CD45RA, CD27, CD28, and CCR7 are known to be highly expressed in less-differentiated T cells. Based on human viral infection studies, a linear model of T cell differentiation has been proposed wherein CD27+CD28+CD45RA+ naïve cells progress through a CD27+CD28+CD45RA- early antigen-experienced phenotype and then proceeds to a CD27+CD28-CD45RA−/+ intermediate phenotype and finally to CD27-CD28-CD45RA+/− late antigen-experienced phenotype. This linear movement leads to an increase in cytotoxic potential and a reduction in cell proliferation [21]. CD27 and CD28 are costimulatory molecules that act in concert with T cell receptor (TCR) to support T cell expansion [22]. It has been suggested that CD28-expressing T cells secrete IL-2 and induce antiapoptotic molecules [23]. In recent times, the role of CD28 expression in ACT-based clinical trials has been getting closer attention and more detailed investigations are being done. Analysis of persisting and non-persisting TIL clones indicate preferential survival of the clonotypes expressing high levels of CD28, implicating a survival advantage for transferred T cells with CD28+ less-differentiated phenotype [4], [5]. CD27 can also augment TCR-induced T cell proliferation and is required for the generation and maintenance of memory T cells in vivo [24]. There is evidence that the frequency of T cells expressing CD27 increases gradually after ACT and may be associated with the long-term maintenance of a stable number of tumor-specific T cells in responding patients [25]. In this phase I clinical trial, the frequencies of both CD27+CD45RA+ and CD28+CD45RA+ cells increased significantly after culture and their population in transferred cells were about 60%. On the other hand, the frequency of CCR7+CD45RA+ cells, which were also expressed in less-differentiated T cells, did not change after culture for unknown reasons. The ratios of the less-differentiated phenotype T cells (i.e. CD27+CD45+, CD28+CD45RA+, and CCR7+CD45RA+ cells) in transferred cells differed greatly for each patient. A strong positive correlation was found between the ratios of CD27+CD45RA+ (ρ = 0.717, p = 0.037), CD28+CD45RA+ (ρ = 0.717, p = 0.037), CCR7+CD45RA+ (ρ = 0.733, p = 0.031) cells in transferred cells and those in PBMCs (before culture). It is necessary to improve upon or find new methods that can efficiently generate large numbers of less-differentiated T cells even in cases where there are few less-differentiated T cells. Consistent with previous reports [13], we found that stimulation with FN-CH296/anti-CD3 preferentially expanded CD8+ cells in this study. It is generally believed that the predominant tumoricidal effector mechanism is the cytotoxic killing effect of CD8+ T cells, however, despite the research done to date, the impact of the preferential proliferation of CD8 T cells on cancer immunotherapy still needs much further investigation.

Previous studies have demonstrated that IFN-γ plays an important role in cancer immunotherapy and IFN-γ expression of T cells is considered to be highly correlated with therapeutic success. We have also demonstrated that the assay of whole blood IFN-γ levels was an efficient method for evaluating clinical response to cancer immunotherapies [19] [20]. In this study, whole blood IFN-γ levels in cohort 3 increased up to 10 or more times after 6 infusions of cultured cells. Whole blood IFN-γ levels in PR or CR cases increased more than twice, whereas those in PD or SD cases saw no significant increase after the treatment. The finding in our prior study [20] that the increase in whole blood IFN-γ levels after ACT was independently related to overall survival in cancer patients emphasizes the relevance of the results gained in this study.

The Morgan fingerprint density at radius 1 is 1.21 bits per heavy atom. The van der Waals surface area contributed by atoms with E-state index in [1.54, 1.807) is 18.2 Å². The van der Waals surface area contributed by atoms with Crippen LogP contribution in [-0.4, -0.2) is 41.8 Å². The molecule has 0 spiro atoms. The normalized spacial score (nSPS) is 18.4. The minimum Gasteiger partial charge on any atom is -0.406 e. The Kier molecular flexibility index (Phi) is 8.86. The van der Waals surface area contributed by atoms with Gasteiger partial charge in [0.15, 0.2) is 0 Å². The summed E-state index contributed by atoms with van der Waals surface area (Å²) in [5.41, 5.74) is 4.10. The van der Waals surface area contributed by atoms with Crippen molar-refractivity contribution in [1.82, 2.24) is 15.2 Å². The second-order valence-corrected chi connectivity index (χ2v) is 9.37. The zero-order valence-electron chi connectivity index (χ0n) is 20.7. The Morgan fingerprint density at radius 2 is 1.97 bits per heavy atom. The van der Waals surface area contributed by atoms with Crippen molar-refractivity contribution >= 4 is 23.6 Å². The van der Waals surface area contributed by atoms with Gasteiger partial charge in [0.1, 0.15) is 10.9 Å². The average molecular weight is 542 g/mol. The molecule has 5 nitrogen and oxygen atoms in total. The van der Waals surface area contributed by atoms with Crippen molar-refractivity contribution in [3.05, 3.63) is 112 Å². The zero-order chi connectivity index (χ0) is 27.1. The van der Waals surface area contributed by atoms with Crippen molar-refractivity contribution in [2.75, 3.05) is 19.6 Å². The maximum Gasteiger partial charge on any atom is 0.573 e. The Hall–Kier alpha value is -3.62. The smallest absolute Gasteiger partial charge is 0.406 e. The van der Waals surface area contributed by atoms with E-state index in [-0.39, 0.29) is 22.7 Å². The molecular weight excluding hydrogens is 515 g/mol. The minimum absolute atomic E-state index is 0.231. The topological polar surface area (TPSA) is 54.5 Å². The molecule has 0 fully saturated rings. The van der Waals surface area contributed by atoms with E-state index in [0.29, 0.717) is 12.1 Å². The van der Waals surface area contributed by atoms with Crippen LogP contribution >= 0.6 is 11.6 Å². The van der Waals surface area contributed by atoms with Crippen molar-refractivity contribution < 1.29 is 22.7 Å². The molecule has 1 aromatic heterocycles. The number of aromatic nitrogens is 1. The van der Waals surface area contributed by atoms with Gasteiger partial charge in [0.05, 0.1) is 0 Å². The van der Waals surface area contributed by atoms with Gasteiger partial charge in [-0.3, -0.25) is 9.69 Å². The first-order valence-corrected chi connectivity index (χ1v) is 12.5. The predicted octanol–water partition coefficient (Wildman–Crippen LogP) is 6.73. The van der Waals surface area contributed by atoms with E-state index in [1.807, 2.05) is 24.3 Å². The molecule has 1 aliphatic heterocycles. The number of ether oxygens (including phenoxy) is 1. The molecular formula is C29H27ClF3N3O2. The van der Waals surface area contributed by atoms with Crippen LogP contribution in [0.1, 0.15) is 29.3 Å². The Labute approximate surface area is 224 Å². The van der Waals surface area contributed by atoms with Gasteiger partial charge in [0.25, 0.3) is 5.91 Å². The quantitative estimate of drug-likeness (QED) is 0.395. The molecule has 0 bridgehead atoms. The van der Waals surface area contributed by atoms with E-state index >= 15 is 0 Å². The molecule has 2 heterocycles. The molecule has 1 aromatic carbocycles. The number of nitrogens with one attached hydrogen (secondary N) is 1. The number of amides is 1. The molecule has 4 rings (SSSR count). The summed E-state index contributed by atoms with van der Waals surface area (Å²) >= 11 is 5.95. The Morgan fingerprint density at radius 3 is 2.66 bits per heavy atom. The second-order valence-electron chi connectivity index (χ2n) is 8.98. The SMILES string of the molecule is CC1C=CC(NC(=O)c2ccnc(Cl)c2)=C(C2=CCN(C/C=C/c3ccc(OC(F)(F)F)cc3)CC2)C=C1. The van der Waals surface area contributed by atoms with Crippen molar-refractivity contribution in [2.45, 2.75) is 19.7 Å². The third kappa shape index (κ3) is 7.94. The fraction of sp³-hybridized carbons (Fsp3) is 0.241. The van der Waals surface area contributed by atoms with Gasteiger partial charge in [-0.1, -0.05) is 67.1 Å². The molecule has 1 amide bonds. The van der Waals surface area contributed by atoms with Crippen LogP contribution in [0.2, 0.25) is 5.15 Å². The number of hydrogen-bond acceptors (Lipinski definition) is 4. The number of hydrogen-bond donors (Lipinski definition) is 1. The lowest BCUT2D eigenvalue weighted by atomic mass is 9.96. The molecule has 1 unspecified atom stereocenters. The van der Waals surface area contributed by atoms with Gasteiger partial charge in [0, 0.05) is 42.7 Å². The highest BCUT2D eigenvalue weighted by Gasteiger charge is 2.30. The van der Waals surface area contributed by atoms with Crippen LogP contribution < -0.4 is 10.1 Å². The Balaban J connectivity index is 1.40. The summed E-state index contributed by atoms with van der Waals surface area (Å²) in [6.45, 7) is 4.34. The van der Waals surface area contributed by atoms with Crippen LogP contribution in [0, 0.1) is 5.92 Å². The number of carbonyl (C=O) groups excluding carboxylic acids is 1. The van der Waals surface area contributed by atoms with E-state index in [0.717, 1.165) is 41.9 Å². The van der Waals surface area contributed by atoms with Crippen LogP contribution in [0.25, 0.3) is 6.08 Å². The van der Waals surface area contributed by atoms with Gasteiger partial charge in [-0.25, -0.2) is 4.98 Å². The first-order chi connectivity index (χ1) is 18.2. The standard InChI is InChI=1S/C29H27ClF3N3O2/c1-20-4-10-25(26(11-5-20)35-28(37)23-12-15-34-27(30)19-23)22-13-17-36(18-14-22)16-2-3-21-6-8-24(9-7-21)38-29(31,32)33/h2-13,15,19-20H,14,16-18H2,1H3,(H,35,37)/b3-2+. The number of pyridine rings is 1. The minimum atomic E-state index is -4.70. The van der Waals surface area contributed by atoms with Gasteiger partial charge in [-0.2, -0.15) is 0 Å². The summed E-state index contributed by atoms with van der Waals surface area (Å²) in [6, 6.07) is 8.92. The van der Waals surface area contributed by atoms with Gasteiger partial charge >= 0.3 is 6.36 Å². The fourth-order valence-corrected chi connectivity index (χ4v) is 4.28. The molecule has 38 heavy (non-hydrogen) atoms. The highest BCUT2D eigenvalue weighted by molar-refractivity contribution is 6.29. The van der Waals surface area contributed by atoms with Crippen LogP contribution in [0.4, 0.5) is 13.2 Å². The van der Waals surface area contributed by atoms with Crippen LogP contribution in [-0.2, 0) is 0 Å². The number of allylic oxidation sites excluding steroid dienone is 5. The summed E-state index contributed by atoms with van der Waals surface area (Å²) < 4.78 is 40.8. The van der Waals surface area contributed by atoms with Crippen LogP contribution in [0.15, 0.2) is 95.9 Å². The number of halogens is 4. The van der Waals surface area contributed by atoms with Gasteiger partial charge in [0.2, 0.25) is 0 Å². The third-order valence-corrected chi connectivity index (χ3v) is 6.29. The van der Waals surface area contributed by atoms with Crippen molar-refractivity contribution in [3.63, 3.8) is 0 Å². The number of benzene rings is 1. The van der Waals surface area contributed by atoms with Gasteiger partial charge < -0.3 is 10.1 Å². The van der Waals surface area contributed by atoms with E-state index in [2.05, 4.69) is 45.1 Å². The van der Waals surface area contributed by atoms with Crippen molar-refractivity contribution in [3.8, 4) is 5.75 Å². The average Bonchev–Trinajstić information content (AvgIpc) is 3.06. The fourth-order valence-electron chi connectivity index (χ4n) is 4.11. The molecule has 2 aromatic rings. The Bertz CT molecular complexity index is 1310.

While no significant correlation between the number of infused less-differentiated T cells and whole blood IFN-γ levels was not confirmed probably due to small sample sizes, we surmise that less-differentiated T cells may contribute to the elevation of IFN-γ levels. Future studies are needed to explore the effect of the number of CD27+CD45RA+, CD28+CD45+ and CCR7+CD45RA+ cells on the whole blood IFN-γ levels.

In addition to IFN-γ other Th1 cytokine levels such as IL-2, IL-12 and TNF-α also increased in patients in cohort 3, and in patients with PR/CR, whereas Th2 cytokine levels such as IL-4, IL-5 and IL-13 decreased after the treatment. Besides, whole blood GM-CSF level increased in patients in cohort 3 and in patients who experienced PR/CR. It was previously reported that cell-mediated immunity is preferentially activated by Th1 cytokines, whereas Th2 cytokines suppresses cell-mediated immunity [26]. GM-CSF is a pleiotropic cytokine that stimulates dendritic cells (DCs) and promotes uptake of tumor antigens by DCs leading to T-cell cross-priming and activating the immune system against specific antigens [27], [28]. Consequently, based on the results from the immune-monitoring done in this present study, we are inclined to believe that the fibronectin CH296-stimulated T cell therapy may exert anti-tumor effects by activating cell-mediated immunity. Although we recently demonstrated that ACT has the potential to reduce the number of Tregs [29], in the analysis done in this study, the number of peripheral Tregs did not change significantly post treatment.

Responsiveness to immune-based therapies varies among tumor types. While melanoma and renal-cell cancer are classically considered to be immunogenic, most epithelial malignancies are not immunogenic and respond poorly to immunotherapy. In our sample, all nine patients had epithelial malignancies such as gastrointestinal cancers and lung cancer which are traditionally considered as refractory to immunotherapy. It should be noted that objective response was observed in patients with rectal cancer and bile duct cancer. It remains unclear if this novel ACT has therapeutic potential for multiple tumor types. Additional studies are needed to determine the breadth of activity of this novel ACT in human malignancies.

In this phase I clinical trial, we demonstrated the safety of FN-CH296-stimulated T cell therapy in patients with advanced cancer. The results were promising with a response rate of 22.2% and DCR of 66.7%. ACT technology is a platform with high potential that can be further improved. Modification of T cells with transgenes encoding T cell receptors (TCRs) or chimeric antigen receptors (CARs) allows tumor specificity to be conferred on functionally distinct T cell subsets [30], [31]. FN-CH296 stimulation could be efficient at generating large numbers of engineered T cells with less-differentiated phenotype. We surmise that T cell expansion using FN-CH296 could be applicable to various T cell based therapies such as engineered T cell therapy.

Author Contributions

Conceived and designed the experiments: TI SK TE JM. Performed the experiments: TI SK TE MI TO NS. Analyzed the data: TI SK TE MI. Contributed reagents/materials/analysis tools: TI TE MI KU. Wrote the paper: TI TE. Intellectual input and data analysis support: NY K. Kamada K. Katada KU OH TT HK NY YN YI TY.